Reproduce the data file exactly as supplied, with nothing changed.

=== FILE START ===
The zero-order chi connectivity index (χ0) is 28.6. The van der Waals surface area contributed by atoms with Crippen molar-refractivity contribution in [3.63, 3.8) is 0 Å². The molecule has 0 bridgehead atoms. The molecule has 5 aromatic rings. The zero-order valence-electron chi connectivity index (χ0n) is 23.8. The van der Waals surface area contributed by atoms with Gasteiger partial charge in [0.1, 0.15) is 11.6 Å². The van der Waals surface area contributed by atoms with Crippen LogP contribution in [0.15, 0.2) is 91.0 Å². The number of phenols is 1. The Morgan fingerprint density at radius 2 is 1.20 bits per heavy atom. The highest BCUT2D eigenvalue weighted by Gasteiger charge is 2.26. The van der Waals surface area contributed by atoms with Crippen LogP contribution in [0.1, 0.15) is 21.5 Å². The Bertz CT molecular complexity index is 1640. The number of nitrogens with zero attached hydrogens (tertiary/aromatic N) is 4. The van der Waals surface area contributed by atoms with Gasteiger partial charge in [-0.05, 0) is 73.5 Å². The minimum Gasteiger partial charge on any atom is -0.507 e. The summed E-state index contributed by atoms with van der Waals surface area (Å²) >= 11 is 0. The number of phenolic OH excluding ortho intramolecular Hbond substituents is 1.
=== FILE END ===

The zero-order chi connectivity index (χ0) is 28.6. The van der Waals surface area contributed by atoms with Crippen molar-refractivity contribution in [3.63, 3.8) is 0 Å². The molecule has 0 bridgehead atoms. The molecule has 5 aromatic rings. The zero-order valence-electron chi connectivity index (χ0n) is 23.8. The van der Waals surface area contributed by atoms with Gasteiger partial charge in [0.1, 0.15) is 11.6 Å². The van der Waals surface area contributed by atoms with Crippen LogP contribution in [0.15, 0.2) is 91.0 Å². The number of phenols is 1. The Morgan fingerprint density at radius 2 is 1.20 bits per heavy atom. The highest BCUT2D eigenvalue weighted by Gasteiger charge is 2.26. The van der Waals surface area contributed by atoms with Crippen LogP contribution in [0.1, 0.15) is 21.5 Å². The Bertz CT molecular complexity index is 1640. The number of nitrogens with zero attached hydrogens (tertiary/aromatic N) is 4. The van der Waals surface area contributed by atoms with Gasteiger partial charge in [-0.05, 0) is 73.5 Å². The minimum Gasteiger partial charge on any atom is -0.507 e. The summed E-state index contributed by atoms with van der Waals surface area (Å²) >= 11 is 0. The number of phenolic OH excluding ortho intramolecular Hbond substituents is 1.